What Does Good Supplier Feedback Really Look Like?

It’s a key step in the procurement process for tenders and post-project reviews, but we need to improve how we manage supplier feedback.

You’ve reached the end of your tender exercise, the contract has been awarded and you’re organising the kick-off meetings. But wait, there’s a step you may have forgotten – supplier feedback.

Supplier feedback is a critical tool for procurement, whether it is used during the tender process, or as part of Supplier Relationship Management efforts within the organisation. However, procurement professionals could be accused of carrying out supplier feedback poorly, either leaving it as an afterthought or omitting it from the process completely.

If supplier feedback is a component of your organisation’s practices, it is critical to ensure that the information you provide is constructive, and can be used by the suppliers to improve their performance effectively. In order for procurement to improve, we need to understand what good supplier feedback really looks like.

Why provide feedback?

Why should we take the time to provide supplier feedback? It isn’t necessary for all tenders, orders or relationships. The simple answer – high value tenders and strategic relationships are worth focusing time and resources on and working with suppliers to receive responses.

Providing feedback not only recognises supplier efforts and shows appreciation, but it is impactful across multiple areas of practice:

  • Provides unsuccessful suppliers with the information they need to make improvements for future tender responses;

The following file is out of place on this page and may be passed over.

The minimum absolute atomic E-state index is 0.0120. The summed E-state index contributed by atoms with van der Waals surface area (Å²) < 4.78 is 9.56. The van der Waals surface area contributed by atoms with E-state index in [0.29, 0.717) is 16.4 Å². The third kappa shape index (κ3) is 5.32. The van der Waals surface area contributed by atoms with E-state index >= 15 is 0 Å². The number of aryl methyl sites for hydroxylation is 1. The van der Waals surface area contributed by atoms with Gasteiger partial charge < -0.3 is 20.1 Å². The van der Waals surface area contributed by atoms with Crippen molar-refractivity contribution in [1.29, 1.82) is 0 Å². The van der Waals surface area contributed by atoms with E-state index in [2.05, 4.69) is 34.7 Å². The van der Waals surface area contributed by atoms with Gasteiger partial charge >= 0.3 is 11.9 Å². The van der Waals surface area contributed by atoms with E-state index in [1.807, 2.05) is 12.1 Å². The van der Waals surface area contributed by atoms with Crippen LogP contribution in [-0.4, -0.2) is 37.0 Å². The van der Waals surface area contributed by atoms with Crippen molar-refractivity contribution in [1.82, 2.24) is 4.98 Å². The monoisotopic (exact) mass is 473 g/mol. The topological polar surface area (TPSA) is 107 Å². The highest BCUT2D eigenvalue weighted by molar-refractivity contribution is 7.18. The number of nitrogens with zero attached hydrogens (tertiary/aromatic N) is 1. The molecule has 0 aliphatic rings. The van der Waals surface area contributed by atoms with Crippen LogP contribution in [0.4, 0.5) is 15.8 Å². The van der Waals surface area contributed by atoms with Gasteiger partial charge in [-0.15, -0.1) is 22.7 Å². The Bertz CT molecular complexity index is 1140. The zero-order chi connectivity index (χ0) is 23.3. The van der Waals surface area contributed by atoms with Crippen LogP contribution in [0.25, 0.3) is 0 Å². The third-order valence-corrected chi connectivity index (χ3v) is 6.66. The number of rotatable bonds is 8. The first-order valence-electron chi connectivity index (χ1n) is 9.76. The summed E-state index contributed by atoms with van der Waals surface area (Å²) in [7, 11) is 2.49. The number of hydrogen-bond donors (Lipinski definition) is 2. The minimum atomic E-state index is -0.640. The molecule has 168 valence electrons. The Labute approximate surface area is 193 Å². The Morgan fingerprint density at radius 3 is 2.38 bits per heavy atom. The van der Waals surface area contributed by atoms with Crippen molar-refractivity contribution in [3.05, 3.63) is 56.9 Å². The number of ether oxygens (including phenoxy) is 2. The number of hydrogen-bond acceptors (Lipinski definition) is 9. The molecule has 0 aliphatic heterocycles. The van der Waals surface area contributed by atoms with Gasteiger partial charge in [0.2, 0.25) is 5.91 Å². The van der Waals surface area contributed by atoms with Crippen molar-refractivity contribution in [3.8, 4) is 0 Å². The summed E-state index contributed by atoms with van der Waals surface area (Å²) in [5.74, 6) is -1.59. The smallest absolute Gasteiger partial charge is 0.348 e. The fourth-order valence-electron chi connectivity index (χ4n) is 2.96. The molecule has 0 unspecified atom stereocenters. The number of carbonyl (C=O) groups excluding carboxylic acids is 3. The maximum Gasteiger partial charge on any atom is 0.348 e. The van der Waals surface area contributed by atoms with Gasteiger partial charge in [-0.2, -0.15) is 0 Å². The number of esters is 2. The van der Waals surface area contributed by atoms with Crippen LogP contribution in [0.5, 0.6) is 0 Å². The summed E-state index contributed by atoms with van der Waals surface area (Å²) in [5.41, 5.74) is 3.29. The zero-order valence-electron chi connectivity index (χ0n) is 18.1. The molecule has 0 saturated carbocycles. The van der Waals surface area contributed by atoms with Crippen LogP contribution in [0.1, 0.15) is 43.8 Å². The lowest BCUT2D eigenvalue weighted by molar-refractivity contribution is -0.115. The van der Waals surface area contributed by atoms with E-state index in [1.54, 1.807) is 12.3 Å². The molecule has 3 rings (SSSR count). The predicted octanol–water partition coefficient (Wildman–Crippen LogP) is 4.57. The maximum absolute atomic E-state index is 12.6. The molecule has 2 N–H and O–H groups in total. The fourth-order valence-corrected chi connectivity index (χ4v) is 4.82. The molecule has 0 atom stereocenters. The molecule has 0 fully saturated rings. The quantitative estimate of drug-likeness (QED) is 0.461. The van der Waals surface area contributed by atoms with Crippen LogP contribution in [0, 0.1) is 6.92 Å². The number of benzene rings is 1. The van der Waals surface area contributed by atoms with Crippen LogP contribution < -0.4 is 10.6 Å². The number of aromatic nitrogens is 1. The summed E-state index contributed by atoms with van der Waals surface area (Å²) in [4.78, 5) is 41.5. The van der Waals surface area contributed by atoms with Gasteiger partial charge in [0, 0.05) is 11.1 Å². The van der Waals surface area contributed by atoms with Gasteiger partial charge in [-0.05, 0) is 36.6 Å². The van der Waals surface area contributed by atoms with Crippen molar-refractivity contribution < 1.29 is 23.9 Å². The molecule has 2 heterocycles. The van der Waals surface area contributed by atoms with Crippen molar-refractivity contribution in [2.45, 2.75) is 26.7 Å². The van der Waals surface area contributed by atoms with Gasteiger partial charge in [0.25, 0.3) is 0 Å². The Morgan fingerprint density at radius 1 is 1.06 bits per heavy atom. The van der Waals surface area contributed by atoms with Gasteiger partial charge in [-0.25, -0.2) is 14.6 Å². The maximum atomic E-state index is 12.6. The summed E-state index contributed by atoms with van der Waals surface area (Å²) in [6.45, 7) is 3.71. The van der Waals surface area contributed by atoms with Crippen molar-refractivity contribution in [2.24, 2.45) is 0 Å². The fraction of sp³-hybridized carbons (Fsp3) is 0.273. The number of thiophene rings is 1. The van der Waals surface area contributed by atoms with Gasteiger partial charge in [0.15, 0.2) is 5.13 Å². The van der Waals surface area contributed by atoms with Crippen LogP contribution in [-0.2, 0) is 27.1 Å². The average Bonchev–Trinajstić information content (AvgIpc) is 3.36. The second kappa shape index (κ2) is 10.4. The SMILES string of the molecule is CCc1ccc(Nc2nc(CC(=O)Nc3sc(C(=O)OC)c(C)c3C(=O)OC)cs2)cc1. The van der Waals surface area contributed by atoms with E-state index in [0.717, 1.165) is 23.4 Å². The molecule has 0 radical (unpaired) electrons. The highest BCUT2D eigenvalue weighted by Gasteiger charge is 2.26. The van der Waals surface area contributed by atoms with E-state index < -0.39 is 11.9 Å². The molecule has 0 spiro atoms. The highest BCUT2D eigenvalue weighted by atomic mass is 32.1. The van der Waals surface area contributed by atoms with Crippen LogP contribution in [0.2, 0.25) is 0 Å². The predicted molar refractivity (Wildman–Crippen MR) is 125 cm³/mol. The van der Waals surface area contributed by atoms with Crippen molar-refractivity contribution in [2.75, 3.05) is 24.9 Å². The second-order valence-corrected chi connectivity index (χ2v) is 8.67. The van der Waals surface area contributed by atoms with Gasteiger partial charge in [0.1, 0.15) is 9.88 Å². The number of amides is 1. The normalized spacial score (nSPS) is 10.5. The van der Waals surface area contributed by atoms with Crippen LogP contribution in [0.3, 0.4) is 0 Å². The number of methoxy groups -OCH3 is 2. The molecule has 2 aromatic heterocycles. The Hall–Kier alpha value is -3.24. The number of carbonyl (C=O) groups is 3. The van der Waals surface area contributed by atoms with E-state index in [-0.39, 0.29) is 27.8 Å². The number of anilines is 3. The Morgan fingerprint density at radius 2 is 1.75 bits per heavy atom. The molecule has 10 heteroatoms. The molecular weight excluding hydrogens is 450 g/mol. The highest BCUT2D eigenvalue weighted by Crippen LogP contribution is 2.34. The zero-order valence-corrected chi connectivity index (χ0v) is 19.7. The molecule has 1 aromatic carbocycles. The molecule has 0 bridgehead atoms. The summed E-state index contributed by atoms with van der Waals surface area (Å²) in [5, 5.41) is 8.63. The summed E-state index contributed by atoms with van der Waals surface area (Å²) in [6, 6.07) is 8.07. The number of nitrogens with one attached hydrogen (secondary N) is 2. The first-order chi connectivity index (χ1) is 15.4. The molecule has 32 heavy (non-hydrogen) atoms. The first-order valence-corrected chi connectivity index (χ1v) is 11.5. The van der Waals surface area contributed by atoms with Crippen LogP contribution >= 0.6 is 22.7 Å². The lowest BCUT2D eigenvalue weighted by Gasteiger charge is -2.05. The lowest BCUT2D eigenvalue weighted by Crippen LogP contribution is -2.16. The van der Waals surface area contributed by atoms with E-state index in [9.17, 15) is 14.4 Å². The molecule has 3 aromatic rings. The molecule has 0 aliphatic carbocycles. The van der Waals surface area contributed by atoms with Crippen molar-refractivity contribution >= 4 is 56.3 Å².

• Demonstrates transparency in the award of contracts, and shows that everything has been evaluated fairly and in line with tender criteria;
  • Enables suppliers to provide their own expertise and feedback on specific areas of the procurement process or relationship management;
  • Increases the likelihood of unsuccessful suppliers bidding on future tenders (if you are taking the feedback on board);
  • Strengthens relationships within your supply chain, supporting continuity of supply and innovative working.

How to provide feedback

The method of providing feedback to the supplier will largely depend on the nature of the relationship and/or the value and complexity of the tender. Lower value tenders can be covered by a written response via letter or email. However, strategic relationships and high value tenders should have feedback delivered via phone call or face-to-face meeting where possible.

For tenders, all suppliers – including the successful ones – should be invited into the feedback process. Some may not take up the offer, but it will show them that you value their input by making it in the first place. For SRM activities, you should involve strategic suppliers or those you are hoping for a closer relationship with in the future.

Take care to capture information being shared so you can provide a copy to the supplier and keep one for your own records. You never know when having that detailed information may help you out.

What ‘good’ looks like